You're not going to be the right fit for everyone, so it's important to find out who your ideal client is. If someone's not the right fit for you, you're not going to produce your best work. I learned that lesson early on when we took on our first client as a video production company. They had used another company for production, and when the post-production side wasn't working for them, they came to us hoping we could fix it. They were already unhappy with the footage, so we should have passed on the project, but, as a new company, we wanted to make the client happy. It became a frustrating experience because we weren't servicing our ideal client — someone who wants to work with us from concept through delivery. We were trying to make a client happy who was already unhappy using footage we didn't shoot that wasn't up to our standards. Since we now understand who our ideal clients are, pleasing them — and ourselves — comes naturally.

Who are your customers?

We primarily focus on biotech and medical corporations, such as Abbott Vascular and Temecula Valley Hospital. However, we also have other types of clients we are very proud of, including the City of Temecula, Temecula Valley Unified School District, TEDx, California State University of San Marcos, and we service many local nonprofits by sharing their mission. 

Our main source of finding new customers is reputation, word of mouth, and networking through involvement within our local community. Never underestimate the power of word of mouth and being involved with your community.


Related: Get the No.1 Guide to Starting Your Own Business

Are there any resources you recommend that were extremely valuable to get your business off the ground?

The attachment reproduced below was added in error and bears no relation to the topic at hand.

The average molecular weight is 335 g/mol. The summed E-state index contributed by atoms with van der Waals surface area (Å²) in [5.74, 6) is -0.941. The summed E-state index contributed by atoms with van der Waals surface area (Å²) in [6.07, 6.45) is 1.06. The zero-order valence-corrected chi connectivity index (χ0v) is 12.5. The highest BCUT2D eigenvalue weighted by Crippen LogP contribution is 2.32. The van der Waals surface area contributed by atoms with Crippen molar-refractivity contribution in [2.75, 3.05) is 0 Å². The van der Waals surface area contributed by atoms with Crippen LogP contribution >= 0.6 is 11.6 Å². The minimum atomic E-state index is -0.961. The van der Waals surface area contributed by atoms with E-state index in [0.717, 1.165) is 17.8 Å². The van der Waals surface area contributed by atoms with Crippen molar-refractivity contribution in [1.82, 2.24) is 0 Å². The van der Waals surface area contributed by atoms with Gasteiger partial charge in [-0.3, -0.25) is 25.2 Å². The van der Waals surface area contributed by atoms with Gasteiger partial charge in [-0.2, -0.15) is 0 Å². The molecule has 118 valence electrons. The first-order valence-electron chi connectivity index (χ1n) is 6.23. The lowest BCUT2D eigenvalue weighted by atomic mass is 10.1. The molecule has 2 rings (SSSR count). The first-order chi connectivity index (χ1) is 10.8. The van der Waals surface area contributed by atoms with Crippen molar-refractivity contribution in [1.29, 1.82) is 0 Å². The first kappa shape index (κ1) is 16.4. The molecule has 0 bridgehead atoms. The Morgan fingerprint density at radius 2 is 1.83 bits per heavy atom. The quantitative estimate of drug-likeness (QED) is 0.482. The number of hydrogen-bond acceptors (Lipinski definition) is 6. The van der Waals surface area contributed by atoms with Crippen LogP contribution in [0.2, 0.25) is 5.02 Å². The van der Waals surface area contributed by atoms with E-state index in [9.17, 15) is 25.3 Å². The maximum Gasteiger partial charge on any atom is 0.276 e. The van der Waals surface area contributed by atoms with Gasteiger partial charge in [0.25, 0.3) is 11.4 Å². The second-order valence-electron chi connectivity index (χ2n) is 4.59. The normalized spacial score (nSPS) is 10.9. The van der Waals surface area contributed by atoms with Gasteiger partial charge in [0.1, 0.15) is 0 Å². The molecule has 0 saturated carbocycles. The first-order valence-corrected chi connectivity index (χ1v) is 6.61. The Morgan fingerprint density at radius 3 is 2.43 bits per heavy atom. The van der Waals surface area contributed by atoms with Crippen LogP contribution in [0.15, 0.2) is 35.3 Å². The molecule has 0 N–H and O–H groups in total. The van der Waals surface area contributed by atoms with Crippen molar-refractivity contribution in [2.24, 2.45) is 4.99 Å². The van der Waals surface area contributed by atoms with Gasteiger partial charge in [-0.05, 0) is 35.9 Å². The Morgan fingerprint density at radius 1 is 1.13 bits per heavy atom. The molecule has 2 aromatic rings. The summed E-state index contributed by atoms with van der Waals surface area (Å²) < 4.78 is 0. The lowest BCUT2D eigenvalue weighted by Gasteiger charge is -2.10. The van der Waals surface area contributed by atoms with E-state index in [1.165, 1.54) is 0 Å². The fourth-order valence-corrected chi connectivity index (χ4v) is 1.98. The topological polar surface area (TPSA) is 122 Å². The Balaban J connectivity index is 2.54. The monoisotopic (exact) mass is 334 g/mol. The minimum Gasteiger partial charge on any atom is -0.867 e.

Being active in our community made it easy to get our business known through word of mouth. It's a simple but powerful technique to earn recommendations based on your reputation. For example, the first organization I joined after starting my business was the Economic Development Council (EDC) of North County San Diego. That involvement introduced us to a few of our first major clients, including BREG, Tri-City Hospital, and Neurocrine Biosciences. When we relocated to Riverside County, I went straight to the Southwest EDC, eventually becoming an executive board member. I also joined my local chamber of commerce. These opportunities allowed me to network with other business owners, leading us to more of our major clients, some of whom are still with us today, many years later.

I highly advise joining your local chamber of commerce to help you start making valuable connections. I firmly believe that if you get involved in your community and are a good corporate citizen, your community will give back to you. Become an expert in your industry, and help others by providing H.O.P.E. - helping one person every day.